Opinions differ on when the holiday lights and decorations should be put up. Some like to start in early November to cover the entire holiday season. Others take a less-is-more approach and decorate mid-December. Two more popular options are to use the day after Thanksgiving or the first day of December as a cue to get the décor out. But no matter when you decorate, it’s ideal to use low-cost electricity holiday lighting.
Is a lower electricity bill possible when it comes to holiday lighting?
In a word, yes. If you’ve been using energy inefficient lights, and have not been mindful of energy usage, you can become more efficient in your holiday decorations. And that can lead to a potentially lower energy bill.
Much of the possible savings comes down to the type of holiday lights you choose. Newer light-emitting diode (LED) lighting uses at least 75% less energy — and last up to 25 times longer — than traditional incandescent lights.
How do LEDs lead to lower energy bills?
LEDs are semiconductors that convert electricity into light. They are the most energy efficient bulb options, and the technology is still developing rapidly.
LEDs emit very little heat. Meanwhile, incandescent bulbs release 90% of their energy as heat, with compact fluorescent lamps (CFLs) releasing 80% of their energy as heat. That means LEDs consume just a fraction of electricity that their less-efficient counterparts do. And that makes LEDs a low-cost electricity lighting option.
According to energy.gov, it would cost$0.27 a day to light a 6-foot tree for 12 hours a day for 40 days using LEDs. Using incandescent lights, it would cost around $10 for those same 40 days. If you apply this strategy to all of your indoor and outdoor holiday lighting, the savings can add up.
Other benefits to using LEDs
In addition to their energy efficiency, low-cost electricity LEDs are also:
- Safer. Because they don’t get hot like CFLs and incandescent bulbs, there’s less chance of combustion or burns.
- Easier. You can connect many strands of LED holiday lights together without overloading the electrical socket.
- More durable. Instead of glass, LEDs are made with epoxy lenses, meaning they’re less likely to break.
- Longer lasting. The same strands of LEDs you use this year could still be working in 40 years. Plus, if one light burns out, it doesn’t affect the entire strand. (Read more about the science behind LEDs here.)
You can find many styles of LED lights in stores around the country or through online retailers. There are even ENERGY STAR® certified decorative light strands and rebates available.
What are some other low-cost electricity holiday lighting strategies?
In addition to using LEDs, you can be more energy efficient with your holiday lights by doing the following:
Use light timers or smart plugs to make low-cost electricity lighting even lower
Put your indoor and outdoor holiday lights on a schedule with light timers. It can help avoid the temptation to leave everything on all day and all night.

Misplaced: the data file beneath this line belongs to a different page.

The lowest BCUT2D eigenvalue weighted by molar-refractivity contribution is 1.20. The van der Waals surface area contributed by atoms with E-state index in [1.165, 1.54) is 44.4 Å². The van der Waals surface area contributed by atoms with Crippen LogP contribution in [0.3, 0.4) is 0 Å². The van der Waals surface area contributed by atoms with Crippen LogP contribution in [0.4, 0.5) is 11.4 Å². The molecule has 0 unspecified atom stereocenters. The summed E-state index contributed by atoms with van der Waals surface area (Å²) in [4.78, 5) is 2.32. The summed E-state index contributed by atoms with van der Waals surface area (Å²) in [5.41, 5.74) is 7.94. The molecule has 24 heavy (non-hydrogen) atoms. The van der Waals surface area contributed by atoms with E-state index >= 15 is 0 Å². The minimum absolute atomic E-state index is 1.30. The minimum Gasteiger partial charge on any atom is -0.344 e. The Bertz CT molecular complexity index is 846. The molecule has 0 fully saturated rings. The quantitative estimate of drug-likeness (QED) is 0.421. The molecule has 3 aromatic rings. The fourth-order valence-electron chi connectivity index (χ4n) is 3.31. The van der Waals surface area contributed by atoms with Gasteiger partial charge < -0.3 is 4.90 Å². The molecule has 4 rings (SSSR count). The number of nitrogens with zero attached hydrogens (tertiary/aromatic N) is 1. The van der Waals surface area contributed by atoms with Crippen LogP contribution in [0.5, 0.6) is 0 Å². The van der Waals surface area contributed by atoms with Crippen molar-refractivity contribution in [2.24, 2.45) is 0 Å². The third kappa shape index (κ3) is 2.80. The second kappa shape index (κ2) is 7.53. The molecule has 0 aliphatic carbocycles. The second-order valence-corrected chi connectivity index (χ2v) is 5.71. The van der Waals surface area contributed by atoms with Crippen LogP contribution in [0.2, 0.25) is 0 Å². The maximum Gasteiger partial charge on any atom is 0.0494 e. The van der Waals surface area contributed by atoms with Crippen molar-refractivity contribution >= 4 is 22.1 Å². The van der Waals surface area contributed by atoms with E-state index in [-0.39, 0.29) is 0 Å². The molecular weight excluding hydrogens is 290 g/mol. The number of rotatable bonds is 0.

A smart plug can be connected to your home’s Wi-Fi so you can turn the power on and off via your phone or voice command. Not only can you customize a schedule for your holiday lighting, but you can also easily make changes even when you’re away from home.
Use fewer lights to help reduce electricity bills
Of course, another low-cost electricity strategy is to use fewer lights. That doesn’t mean curbing the holiday magic. Rather, just because you have 15 strands of lights doesn’t mean you have to use them all.
How else can I lower my electricity bill over the holidays?
Aside from using low-cost electricity LEDs, there are many other ways you can use less energy over the holidays to help achieve a lower energy bill:
- Opt for a Crockpot, pressure cooker or microwave instead of using the oven.
- Lower your thermostat a few degrees during the day and use extra layers to stay warm.
- Keep presents, decorations and toys away from heat vents.
- Only run the dishwasher when you have a full load. Ditto for the clothes washer and dryer.
- Enjoy screen-free evenings by the fire and candlelight.
- Keep your garage door(s) closed in cold weather.
- If you’re going away for a few days, unplug electronics to avoid phantom load and set your thermostat and hot water heater to “vacation mode.”
- Let leftovers cool down at room temperature before storing them in the refrigerator.
- Try turning down the temperature and sleeping with an electric blanket or hot water bottle so you don’t have to heat the whole house at night.
Where can I get low-cost electricity all year long?
If you want to work toward a lower energy bill beyond the holiday season, shop around for low electricity rates. Using Everything Energy’s easy comparison tools, you can find the best Texas energy provider and plan for your family and lifestyle. With just a few clicks, you’ll be able to narrow down your options and see estimated bill amounts from trusted Texas energy companies. Click here to get started.